Nearly two-thirds of respondents say their faith has been important during the coronavirus outbreak, according to a survey by a leading religious liberty firm.
The Becket Fund for Religious Liberty’s 2020 Religious Freedom Index reports that 62% of respondents have relied upon their faith this year, to weather the coronavirus storm.
“In a year when nations wanton science and government to provide a cure to the coronavirus pandemic, it may seem that religion and people of faith would have little to offer in terms of solutions,” said Becket’s executive summary.
Becket reported a 7 percentage point increase over last year’s survey in those who “think people of faith are definitely part of the solution” to social problems.
What was less convincing, however, were whether places of worship reacted appropriately to COVID-19 restrictions. According to Tuesday’s results, 40% of responders said churches, mosques, and synagogues acted appropriately, while 30% saying those houses of worship acted “inappropriately.”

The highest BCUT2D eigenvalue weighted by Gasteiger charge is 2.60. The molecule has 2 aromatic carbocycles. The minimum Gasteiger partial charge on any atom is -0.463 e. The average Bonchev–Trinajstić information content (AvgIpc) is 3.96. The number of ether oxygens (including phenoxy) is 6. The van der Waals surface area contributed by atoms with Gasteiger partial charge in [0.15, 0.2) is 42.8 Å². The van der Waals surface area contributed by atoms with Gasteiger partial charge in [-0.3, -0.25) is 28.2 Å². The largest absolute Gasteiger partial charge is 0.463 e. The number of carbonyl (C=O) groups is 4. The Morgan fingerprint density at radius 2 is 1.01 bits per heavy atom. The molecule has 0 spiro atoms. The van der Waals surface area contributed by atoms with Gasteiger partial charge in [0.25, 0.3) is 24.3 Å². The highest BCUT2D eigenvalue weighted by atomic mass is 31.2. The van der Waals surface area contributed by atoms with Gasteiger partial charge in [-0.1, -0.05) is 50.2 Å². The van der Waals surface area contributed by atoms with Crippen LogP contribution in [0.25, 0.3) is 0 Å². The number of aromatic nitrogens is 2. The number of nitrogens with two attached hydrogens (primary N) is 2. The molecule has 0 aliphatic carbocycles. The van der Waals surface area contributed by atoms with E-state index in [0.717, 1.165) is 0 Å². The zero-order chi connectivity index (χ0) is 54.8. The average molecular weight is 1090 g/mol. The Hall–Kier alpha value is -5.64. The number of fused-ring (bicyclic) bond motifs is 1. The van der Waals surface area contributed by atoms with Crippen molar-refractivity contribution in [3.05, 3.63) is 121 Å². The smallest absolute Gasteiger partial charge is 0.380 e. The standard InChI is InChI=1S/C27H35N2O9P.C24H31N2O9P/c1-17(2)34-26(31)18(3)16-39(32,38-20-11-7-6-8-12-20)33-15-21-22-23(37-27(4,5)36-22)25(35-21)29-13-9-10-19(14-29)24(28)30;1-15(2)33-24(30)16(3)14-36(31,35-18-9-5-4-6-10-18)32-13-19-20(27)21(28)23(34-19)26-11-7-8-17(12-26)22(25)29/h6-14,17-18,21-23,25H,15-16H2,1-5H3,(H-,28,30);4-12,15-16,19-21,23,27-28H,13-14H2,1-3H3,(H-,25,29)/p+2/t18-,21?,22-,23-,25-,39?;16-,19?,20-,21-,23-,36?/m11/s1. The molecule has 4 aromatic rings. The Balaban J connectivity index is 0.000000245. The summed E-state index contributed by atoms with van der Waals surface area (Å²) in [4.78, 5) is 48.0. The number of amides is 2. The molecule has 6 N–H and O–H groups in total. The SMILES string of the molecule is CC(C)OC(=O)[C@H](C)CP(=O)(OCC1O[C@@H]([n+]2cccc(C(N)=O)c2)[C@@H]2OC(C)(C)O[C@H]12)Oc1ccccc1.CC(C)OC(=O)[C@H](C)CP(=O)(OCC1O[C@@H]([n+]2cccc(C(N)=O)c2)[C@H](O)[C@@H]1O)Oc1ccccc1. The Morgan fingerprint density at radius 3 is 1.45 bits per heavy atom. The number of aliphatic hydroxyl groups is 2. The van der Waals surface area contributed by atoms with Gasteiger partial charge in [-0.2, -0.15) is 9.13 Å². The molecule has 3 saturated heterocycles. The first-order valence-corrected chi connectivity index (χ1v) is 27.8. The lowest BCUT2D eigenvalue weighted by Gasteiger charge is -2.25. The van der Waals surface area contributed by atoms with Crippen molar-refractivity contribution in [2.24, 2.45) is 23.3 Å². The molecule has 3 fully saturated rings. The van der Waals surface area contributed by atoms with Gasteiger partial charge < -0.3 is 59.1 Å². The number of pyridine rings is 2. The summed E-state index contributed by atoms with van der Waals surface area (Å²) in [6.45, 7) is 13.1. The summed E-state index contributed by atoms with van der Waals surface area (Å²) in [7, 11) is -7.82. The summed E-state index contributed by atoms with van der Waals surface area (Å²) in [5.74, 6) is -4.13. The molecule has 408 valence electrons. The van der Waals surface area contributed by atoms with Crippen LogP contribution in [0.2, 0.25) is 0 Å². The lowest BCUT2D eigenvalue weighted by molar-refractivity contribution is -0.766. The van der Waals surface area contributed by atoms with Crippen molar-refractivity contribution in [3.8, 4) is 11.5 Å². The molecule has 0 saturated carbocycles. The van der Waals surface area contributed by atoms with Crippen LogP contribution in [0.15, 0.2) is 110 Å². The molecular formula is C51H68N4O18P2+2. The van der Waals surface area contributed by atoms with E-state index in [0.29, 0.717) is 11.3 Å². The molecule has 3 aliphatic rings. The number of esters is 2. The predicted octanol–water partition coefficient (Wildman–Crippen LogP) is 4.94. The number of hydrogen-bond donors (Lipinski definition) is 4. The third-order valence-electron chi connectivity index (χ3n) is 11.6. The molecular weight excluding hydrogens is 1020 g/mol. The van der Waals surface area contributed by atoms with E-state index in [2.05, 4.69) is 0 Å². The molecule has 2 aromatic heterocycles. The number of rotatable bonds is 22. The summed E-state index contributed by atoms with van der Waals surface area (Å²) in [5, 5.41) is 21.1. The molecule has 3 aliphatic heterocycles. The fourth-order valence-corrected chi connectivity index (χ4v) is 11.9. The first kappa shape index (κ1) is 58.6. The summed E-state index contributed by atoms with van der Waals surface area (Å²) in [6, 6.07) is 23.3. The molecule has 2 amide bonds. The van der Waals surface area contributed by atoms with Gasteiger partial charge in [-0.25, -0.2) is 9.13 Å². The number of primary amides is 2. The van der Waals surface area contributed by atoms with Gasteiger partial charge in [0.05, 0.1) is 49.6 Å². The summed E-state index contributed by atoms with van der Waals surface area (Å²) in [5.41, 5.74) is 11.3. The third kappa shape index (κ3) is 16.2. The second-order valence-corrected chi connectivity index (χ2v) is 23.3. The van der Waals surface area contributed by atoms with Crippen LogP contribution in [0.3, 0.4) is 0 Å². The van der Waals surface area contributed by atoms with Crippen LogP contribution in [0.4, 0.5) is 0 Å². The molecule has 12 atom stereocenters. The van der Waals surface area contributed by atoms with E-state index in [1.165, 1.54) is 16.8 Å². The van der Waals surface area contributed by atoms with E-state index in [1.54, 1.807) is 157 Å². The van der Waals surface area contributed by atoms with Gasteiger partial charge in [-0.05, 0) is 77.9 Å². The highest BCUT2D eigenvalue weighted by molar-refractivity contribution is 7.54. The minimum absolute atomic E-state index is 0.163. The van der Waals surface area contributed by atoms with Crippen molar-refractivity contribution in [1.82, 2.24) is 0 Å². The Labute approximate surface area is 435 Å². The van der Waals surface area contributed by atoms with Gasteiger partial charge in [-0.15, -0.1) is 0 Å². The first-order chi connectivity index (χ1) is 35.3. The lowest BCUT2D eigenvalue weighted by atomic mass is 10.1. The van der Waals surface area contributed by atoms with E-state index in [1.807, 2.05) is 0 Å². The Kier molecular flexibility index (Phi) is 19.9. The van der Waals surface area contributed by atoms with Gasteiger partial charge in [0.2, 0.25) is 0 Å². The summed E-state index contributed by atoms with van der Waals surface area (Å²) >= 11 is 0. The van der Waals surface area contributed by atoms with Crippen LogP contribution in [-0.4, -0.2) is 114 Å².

Moreover, just under 40% of respondents (39%) said the government treated religious congregations fairly, while 28% said the government treated congregations unfairly.
This year’s survey also addressed social concerns, finding fewer than half (49%) of respondents said their faith community was doing a “good job” responding to calls for racial justice. Becket says this suggests a “significant leadership gap,” as people of faith look to their spiritual leaders for direction on social issues.
Tuesday’s study is the second nationwide measurement of religious liberty, finding “little change” from the 2019 report, showing a composite score of 66 out 100 (a single point decrease from last year’s score), showing relatively robust support for rights of religious expression in the U.S.